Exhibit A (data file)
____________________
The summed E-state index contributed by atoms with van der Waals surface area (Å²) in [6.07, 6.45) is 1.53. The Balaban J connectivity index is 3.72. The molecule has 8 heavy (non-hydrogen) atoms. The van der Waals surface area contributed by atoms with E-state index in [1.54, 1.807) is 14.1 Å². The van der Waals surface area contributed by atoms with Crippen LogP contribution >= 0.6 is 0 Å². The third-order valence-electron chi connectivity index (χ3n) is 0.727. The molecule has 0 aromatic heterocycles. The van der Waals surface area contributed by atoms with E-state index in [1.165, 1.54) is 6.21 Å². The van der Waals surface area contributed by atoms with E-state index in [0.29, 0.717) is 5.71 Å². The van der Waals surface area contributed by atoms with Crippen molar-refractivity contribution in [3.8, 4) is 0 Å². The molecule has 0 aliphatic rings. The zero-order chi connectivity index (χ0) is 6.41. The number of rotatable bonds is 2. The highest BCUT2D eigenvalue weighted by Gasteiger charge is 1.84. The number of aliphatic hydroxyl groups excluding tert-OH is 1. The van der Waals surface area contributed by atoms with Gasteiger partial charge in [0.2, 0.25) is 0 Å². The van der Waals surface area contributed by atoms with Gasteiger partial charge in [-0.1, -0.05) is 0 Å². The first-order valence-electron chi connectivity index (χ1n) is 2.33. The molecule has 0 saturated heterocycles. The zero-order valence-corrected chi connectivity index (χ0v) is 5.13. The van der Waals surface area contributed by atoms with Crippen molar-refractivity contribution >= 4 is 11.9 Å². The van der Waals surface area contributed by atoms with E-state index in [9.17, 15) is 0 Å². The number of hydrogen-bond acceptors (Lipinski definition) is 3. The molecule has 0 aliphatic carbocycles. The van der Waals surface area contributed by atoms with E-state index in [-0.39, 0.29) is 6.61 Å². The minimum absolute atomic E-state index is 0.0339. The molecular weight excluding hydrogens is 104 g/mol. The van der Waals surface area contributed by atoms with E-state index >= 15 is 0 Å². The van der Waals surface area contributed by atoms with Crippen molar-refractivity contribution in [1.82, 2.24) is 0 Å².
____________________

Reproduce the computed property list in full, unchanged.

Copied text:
The summed E-state index contributed by atoms with van der Waals surface area (Å²) in [6.07, 6.45) is 1.53. The Balaban J connectivity index is 3.72. The molecule has 8 heavy (non-hydrogen) atoms. The van der Waals surface area contributed by atoms with E-state index in [1.54, 1.807) is 14.1 Å². The van der Waals surface area contributed by atoms with Crippen LogP contribution >= 0.6 is 0 Å². The third-order valence-electron chi connectivity index (χ3n) is 0.727. The molecule has 0 aromatic heterocycles. The van der Waals surface area contributed by atoms with E-state index in [1.165, 1.54) is 6.21 Å². The van der Waals surface area contributed by atoms with E-state index in [0.29, 0.717) is 5.71 Å². The van der Waals surface area contributed by atoms with Crippen molar-refractivity contribution in [3.8, 4) is 0 Å². The molecule has 0 aliphatic rings. The zero-order chi connectivity index (χ0) is 6.41. The number of rotatable bonds is 2. The highest BCUT2D eigenvalue weighted by Gasteiger charge is 1.84. The number of aliphatic hydroxyl groups excluding tert-OH is 1. The van der Waals surface area contributed by atoms with Gasteiger partial charge in [0.2, 0.25) is 0 Å². The van der Waals surface area contributed by atoms with Gasteiger partial charge in [-0.1, -0.05) is 0 Å². The first-order valence-electron chi connectivity index (χ1n) is 2.33. The molecule has 0 saturated heterocycles. The zero-order valence-corrected chi connectivity index (χ0v) is 5.13. The van der Waals surface area contributed by atoms with Crippen molar-refractivity contribution >= 4 is 11.9 Å². The van der Waals surface area contributed by atoms with E-state index in [9.17, 15) is 0 Å². The number of hydrogen-bond acceptors (Lipinski definition) is 3. The molecule has 0 aliphatic carbocycles. The van der Waals surface area contributed by atoms with E-state index in [-0.39, 0.29) is 6.61 Å². The minimum absolute atomic E-state index is 0.0339. The molecular weight excluding hydrogens is 104 g/mol. The van der Waals surface area contributed by atoms with E-state index >= 15 is 0 Å². The van der Waals surface area contributed by atoms with Crippen molar-refractivity contribution in [1.82, 2.24) is 0 Å².